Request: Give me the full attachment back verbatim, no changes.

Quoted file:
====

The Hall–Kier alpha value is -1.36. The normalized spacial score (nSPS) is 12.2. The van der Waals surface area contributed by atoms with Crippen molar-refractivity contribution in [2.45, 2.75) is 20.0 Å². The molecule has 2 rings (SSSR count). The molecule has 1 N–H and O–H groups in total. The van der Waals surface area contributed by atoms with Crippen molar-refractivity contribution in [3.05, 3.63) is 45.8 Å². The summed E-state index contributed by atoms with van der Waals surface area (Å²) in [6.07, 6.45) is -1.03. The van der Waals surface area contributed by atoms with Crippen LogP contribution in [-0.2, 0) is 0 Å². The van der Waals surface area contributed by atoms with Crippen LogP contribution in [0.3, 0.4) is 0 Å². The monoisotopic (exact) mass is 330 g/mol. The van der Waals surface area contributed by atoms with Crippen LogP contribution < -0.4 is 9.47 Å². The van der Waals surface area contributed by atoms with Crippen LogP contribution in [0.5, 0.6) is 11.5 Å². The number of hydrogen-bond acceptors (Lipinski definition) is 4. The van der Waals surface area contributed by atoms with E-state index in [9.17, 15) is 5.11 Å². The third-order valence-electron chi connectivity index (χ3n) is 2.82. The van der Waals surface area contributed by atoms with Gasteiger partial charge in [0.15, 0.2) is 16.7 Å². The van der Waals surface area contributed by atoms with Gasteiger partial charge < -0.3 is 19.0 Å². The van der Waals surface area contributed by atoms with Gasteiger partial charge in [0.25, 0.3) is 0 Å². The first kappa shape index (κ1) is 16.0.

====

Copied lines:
The Hall–Kier alpha value is -1.36. The normalized spacial score (nSPS) is 12.2. The van der Waals surface area contributed by atoms with Crippen molar-refractivity contribution in [2.45, 2.75) is 20.0 Å². The molecule has 2 rings (SSSR count). The molecule has 1 N–H and O–H groups in total. The van der Waals surface area contributed by atoms with Crippen molar-refractivity contribution in [3.05, 3.63) is 45.8 Å². The summed E-state index contributed by atoms with van der Waals surface area (Å²) in [6.07, 6.45) is -1.03. The van der Waals surface area contributed by atoms with Crippen LogP contribution in [-0.2, 0) is 0 Å². The van der Waals surface area contributed by atoms with Crippen LogP contribution in [0.3, 0.4) is 0 Å². The monoisotopic (exact) mass is 330 g/mol. The van der Waals surface area contributed by atoms with Crippen LogP contribution < -0.4 is 9.47 Å². The van der Waals surface area contributed by atoms with Crippen LogP contribution in [0.5, 0.6) is 11.5 Å². The number of hydrogen-bond acceptors (Lipinski definition) is 4. The van der Waals surface area contributed by atoms with E-state index in [9.17, 15) is 5.11 Å². The third-order valence-electron chi connectivity index (χ3n) is 2.82. The van der Waals surface area contributed by atoms with Gasteiger partial charge in [0.15, 0.2) is 16.7 Å². The van der Waals surface area contributed by atoms with Gasteiger partial charge < -0.3 is 19.0 Å². The van der Waals surface area contributed by atoms with Gasteiger partial charge in [0.25, 0.3) is 0 Å². The first kappa shape index (κ1) is 16.0.